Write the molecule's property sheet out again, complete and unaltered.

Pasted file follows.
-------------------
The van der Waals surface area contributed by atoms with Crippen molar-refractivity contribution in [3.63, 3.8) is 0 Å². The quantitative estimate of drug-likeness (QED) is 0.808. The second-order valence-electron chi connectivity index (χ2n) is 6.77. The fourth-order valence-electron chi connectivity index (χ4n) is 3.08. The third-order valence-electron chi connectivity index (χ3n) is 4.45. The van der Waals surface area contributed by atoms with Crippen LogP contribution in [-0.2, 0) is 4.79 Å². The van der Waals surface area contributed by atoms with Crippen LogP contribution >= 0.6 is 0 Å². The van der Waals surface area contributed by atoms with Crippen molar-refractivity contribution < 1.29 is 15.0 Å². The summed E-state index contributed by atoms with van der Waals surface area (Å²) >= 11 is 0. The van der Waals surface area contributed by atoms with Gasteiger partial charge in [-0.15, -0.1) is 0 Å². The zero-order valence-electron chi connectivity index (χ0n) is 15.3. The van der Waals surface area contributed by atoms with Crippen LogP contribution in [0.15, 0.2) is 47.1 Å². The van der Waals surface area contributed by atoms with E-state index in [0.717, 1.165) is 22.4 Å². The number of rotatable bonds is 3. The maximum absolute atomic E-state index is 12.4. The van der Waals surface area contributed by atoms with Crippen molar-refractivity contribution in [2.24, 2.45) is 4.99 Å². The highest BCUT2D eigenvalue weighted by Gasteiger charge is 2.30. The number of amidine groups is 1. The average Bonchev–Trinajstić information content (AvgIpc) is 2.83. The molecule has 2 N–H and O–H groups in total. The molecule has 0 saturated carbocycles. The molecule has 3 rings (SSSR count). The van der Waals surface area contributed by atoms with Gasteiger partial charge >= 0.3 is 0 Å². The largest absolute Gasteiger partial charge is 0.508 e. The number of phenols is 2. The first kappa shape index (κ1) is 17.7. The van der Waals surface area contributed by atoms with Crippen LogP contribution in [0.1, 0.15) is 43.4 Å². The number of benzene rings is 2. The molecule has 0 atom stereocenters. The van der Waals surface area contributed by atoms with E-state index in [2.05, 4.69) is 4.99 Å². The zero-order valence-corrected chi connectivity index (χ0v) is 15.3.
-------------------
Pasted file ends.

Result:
The van der Waals surface area contributed by atoms with Crippen molar-refractivity contribution in [3.63, 3.8) is 0 Å². The quantitative estimate of drug-likeness (QED) is 0.808. The second-order valence-electron chi connectivity index (χ2n) is 6.77. The fourth-order valence-electron chi connectivity index (χ4n) is 3.08. The third-order valence-electron chi connectivity index (χ3n) is 4.45. The van der Waals surface area contributed by atoms with Crippen LogP contribution in [-0.2, 0) is 4.79 Å². The van der Waals surface area contributed by atoms with Crippen LogP contribution >= 0.6 is 0 Å². The van der Waals surface area contributed by atoms with Crippen molar-refractivity contribution < 1.29 is 15.0 Å². The summed E-state index contributed by atoms with van der Waals surface area (Å²) >= 11 is 0. The van der Waals surface area contributed by atoms with Gasteiger partial charge in [-0.15, -0.1) is 0 Å². The zero-order valence-electron chi connectivity index (χ0n) is 15.3. The van der Waals surface area contributed by atoms with Crippen LogP contribution in [0.15, 0.2) is 47.1 Å². The van der Waals surface area contributed by atoms with E-state index in [0.717, 1.165) is 22.4 Å². The number of rotatable bonds is 3. The maximum absolute atomic E-state index is 12.4. The van der Waals surface area contributed by atoms with Crippen molar-refractivity contribution in [2.24, 2.45) is 4.99 Å². The highest BCUT2D eigenvalue weighted by Gasteiger charge is 2.30. The number of amidine groups is 1. The average Bonchev–Trinajstić information content (AvgIpc) is 2.83. The molecule has 2 N–H and O–H groups in total. The molecule has 0 saturated carbocycles. The molecule has 3 rings (SSSR count). The van der Waals surface area contributed by atoms with Gasteiger partial charge >= 0.3 is 0 Å². The largest absolute Gasteiger partial charge is 0.508 e. The number of phenols is 2. The first kappa shape index (κ1) is 17.7. The van der Waals surface area contributed by atoms with Crippen LogP contribution in [0.1, 0.15) is 43.4 Å². The number of benzene rings is 2. The molecule has 0 atom stereocenters. The van der Waals surface area contributed by atoms with E-state index in [2.05, 4.69) is 4.99 Å². The zero-order valence-corrected chi connectivity index (χ0v) is 15.3.